This is the most frustrating part of the whole aid debate, because it is an evidence-based question.  Plenty of research has been done, and the published outputs are available to read. Granted, it might not always be openly accessible – a problem, for sure – but if people are mounting public critiques of aid on the basis that it doesn’t do what it’s meant to, then the least they can do is a bit of reading. Much of the evidence is positive. But not all of it is – and people should be open about this. That said, the biggest problem I see with this part of the debate is that the question is framed too broadly. Researcher Lee Crawfurd puts it well: “Next time you hear ‘does aid work?’ think ‘does policy work?’. It's a silly question, and obvious when you put it like that.”

Whether aid is the best way to support development

“We shouldn’t be giving these countries aid, we should be looking at more sustainable solutions.” The sense I get is that many who talk about “why aid is bad” feel they’ve stumbled across something those working in the industry have never realized: that aid is not the best option, that there are better ways of addressing poverty. Promote the international mobility of labour, tackle inequality, remove protectionist trade policies, and so on. Not only would most people agree with this, but it’s actually what many aid folk are working on – and have been for years. Arguing for structural change does not mean having to argue against aid.

Rich Mallett is a researcher in international development. He tweets @rich_mallett

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Autumn Statement 2015: George Osborne abandons his target

How will George Osborne close the deficit after his U-Turns? Answer: he won't, of course. 

“Good governments U-Turn, and U-Turn frequently.” That’s Andrew Adonis’ maxim, and George Osborne borrowed heavily from him today, delivering two big U-Turns, on tax credits and on police funding. There will be no cuts to tax credits or to the police.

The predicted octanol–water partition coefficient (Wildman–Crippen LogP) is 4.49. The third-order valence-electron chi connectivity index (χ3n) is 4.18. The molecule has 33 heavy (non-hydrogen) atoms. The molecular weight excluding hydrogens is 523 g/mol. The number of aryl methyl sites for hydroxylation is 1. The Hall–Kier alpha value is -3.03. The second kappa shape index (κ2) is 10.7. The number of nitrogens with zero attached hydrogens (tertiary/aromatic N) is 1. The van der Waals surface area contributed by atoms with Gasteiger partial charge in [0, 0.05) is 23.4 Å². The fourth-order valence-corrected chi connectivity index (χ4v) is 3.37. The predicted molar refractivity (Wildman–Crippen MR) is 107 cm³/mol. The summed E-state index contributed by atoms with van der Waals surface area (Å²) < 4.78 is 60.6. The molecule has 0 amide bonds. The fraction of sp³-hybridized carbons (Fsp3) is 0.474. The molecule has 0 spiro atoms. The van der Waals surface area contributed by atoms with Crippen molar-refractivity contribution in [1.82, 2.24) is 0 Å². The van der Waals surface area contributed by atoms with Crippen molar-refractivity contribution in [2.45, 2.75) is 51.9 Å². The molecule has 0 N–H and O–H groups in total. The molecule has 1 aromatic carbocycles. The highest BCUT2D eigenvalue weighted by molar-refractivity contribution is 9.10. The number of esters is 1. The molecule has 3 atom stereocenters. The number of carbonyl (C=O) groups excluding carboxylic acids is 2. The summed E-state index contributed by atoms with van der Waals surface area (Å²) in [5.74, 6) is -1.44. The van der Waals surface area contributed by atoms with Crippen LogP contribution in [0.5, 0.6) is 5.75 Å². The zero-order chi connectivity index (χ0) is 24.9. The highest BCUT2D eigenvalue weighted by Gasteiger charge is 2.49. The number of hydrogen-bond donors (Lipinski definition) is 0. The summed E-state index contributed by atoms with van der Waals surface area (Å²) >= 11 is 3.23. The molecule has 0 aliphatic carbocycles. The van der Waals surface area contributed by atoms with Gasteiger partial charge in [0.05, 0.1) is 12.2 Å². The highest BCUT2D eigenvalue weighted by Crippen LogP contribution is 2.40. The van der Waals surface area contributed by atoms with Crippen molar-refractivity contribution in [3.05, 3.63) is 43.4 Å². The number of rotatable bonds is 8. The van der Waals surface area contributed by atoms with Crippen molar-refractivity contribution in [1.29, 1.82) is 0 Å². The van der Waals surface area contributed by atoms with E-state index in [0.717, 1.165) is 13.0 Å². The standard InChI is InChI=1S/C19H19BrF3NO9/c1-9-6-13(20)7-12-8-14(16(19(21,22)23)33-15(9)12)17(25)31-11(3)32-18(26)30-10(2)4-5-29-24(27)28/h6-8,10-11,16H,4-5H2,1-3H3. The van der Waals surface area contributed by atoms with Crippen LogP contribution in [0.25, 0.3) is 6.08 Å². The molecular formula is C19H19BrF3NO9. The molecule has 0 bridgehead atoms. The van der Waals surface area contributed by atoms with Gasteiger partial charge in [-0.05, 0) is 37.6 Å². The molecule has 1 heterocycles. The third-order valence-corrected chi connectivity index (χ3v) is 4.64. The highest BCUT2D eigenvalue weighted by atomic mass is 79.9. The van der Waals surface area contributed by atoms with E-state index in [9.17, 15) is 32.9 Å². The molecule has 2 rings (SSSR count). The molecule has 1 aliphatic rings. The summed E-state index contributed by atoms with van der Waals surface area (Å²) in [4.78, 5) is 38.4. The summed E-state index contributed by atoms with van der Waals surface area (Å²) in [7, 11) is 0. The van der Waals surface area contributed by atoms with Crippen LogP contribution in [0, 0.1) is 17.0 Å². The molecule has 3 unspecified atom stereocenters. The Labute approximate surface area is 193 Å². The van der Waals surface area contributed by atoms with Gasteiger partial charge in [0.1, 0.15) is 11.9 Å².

The Office for Budget Responsibility estimates that, in total, the government gave away £6.2 billion next year, more than half of which is the reverse to tax credits.

Osborne claims that he will still deliver his planned £12bn reduction in welfare. But, as I’ve written before, without cutting tax credits, it’s difficult to see how you can get £12bn out of the welfare bill. Here’s the OBR’s chart of welfare spending:

The government has already promised to protect child benefit and pension spending – in fact, it actually increased pensioner spending today. So all that’s left is tax credits. If the government is not going to cut them, where’s the £12bn come from?

A bit of clever accounting today got Osborne out of his hole. The Universal Credit, once it comes in in full, will replace tax credits anyway, allowing him to describe his U-Turn as a delay, not a full retreat. But the reality – as the Treasury has admitted privately for some time – is that the Universal Credit will never be wholly implemented. The pilot schemes – one of which, in Hammersmith, I have visited myself – are little more than Potemkin set-ups. Iain Duncan Smith’s Universal Credit will never be rolled out in full. The savings from switching from tax credits to Universal Credit will never materialise.

The £12bn is smaller, too, than it was this time last week. Instead of cutting £12bn from the welfare budget by 2017-8, the government will instead cut £12bn by the end of the parliament – a much smaller task.

That’s not to say that the cuts to departmental spending and welfare will be painless – far from it. Employment Support Allowance – what used to be called incapacity benefit and severe disablement benefit – will be cut down to the level of Jobseekers’ Allowance, while the government will erect further hurdles to claimants. Cuts to departmental spending will mean a further reduction in the numbers of public sector workers.  But it will be some way short of the reductions in welfare spending required to hit Osborne’s deficit reduction timetable.

So, where’s the money coming from? The answer is nowhere. What we'll instead get is five more years of the same: increasing household debt, austerity largely concentrated on the poorest, and yet more borrowing. As the last five years proved, the Conservatives don’t need to close the deficit to be re-elected. In fact, it may be that having the need to “finish the job” as a stick to beat Labour with actually helped the Tories in May. They have neither an economic imperative nor a political one to close the deficit. 

Stephen Bush is editor of the Staggers, the New Statesman’s political blog.